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Is there a good reason for a developer to run Fedora unless they work in a Redhat shop?

@tomosaigon at a distance: proper implementation of screencasting via xdg portal, first class Wayland support in GNOME, ahead of the curve with pipewire adoption

@tomosaigon

> Is there a good reason for a developer to run Fedora unless they work in a Redhat shop?

Sure, I can think of several. I don't personally run it – I run , , , , and , but I can see the appeal of if a dev wants a single distro that has a faster pace than an LTS but slower than rolling. And if they like upstream Gnome, fedora is certainly a strong contender

@tomosaigon I like that they up to date packages and their hardware support is pretty good.

@tomosaigon I developed on Fedora for many years. It's ahead of the curve in terms of adoption of future trends, yet sufficiently stable. You can get fixes much faster than on more conservative distributions. It's a good distribution in general.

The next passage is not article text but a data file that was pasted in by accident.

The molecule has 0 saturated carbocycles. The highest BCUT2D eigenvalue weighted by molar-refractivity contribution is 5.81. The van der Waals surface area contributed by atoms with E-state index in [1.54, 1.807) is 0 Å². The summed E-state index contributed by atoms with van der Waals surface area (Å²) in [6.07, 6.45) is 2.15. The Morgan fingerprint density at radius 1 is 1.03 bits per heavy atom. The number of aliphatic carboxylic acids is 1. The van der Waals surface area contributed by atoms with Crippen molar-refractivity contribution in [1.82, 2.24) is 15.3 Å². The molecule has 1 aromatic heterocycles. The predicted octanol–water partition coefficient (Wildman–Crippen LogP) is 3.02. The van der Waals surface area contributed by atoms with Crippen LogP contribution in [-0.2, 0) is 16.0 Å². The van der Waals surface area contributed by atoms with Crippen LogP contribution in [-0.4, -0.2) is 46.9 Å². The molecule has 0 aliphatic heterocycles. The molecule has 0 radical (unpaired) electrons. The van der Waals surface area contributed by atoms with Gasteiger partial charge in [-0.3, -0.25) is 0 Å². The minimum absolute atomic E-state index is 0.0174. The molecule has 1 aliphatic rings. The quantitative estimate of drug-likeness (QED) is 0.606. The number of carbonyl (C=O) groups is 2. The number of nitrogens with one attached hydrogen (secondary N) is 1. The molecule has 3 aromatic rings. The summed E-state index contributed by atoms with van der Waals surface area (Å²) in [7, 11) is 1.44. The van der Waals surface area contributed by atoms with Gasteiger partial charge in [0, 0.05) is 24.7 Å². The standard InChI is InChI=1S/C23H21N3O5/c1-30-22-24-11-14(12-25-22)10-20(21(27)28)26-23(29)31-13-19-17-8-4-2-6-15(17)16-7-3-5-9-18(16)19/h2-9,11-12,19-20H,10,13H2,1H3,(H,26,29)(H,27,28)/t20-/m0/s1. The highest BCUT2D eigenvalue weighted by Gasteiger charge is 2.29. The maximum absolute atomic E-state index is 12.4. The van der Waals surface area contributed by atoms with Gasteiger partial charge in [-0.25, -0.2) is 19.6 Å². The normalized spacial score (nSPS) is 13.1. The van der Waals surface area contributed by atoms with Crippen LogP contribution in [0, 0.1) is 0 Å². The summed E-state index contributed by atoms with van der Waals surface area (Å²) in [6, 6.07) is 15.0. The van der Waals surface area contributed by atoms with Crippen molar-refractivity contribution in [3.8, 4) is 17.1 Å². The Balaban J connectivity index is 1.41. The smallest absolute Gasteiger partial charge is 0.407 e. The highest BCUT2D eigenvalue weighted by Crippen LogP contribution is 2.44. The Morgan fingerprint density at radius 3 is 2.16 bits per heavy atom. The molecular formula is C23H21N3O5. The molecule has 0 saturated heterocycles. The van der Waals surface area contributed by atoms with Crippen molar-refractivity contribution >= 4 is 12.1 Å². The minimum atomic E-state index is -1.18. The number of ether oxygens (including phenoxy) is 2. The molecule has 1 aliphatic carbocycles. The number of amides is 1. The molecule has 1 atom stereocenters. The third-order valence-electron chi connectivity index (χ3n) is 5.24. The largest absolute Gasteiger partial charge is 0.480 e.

That said, I recently moved to Mint due to dissatisfaction with Fedora's QC. I feel like they used to do better, and that it's gone downhill. Though maybe I was just hit with issues I actually care about.

@tomosaigon I think the main benefit of Fedora is that it makes the daily OS usage "boring". No big surprises for the most part. Things just work out of the box, unattended upgrades run without problems (for me since 2 years on the same system now) and for most programming you can use toolbox to isolate the development from the rest of the system.

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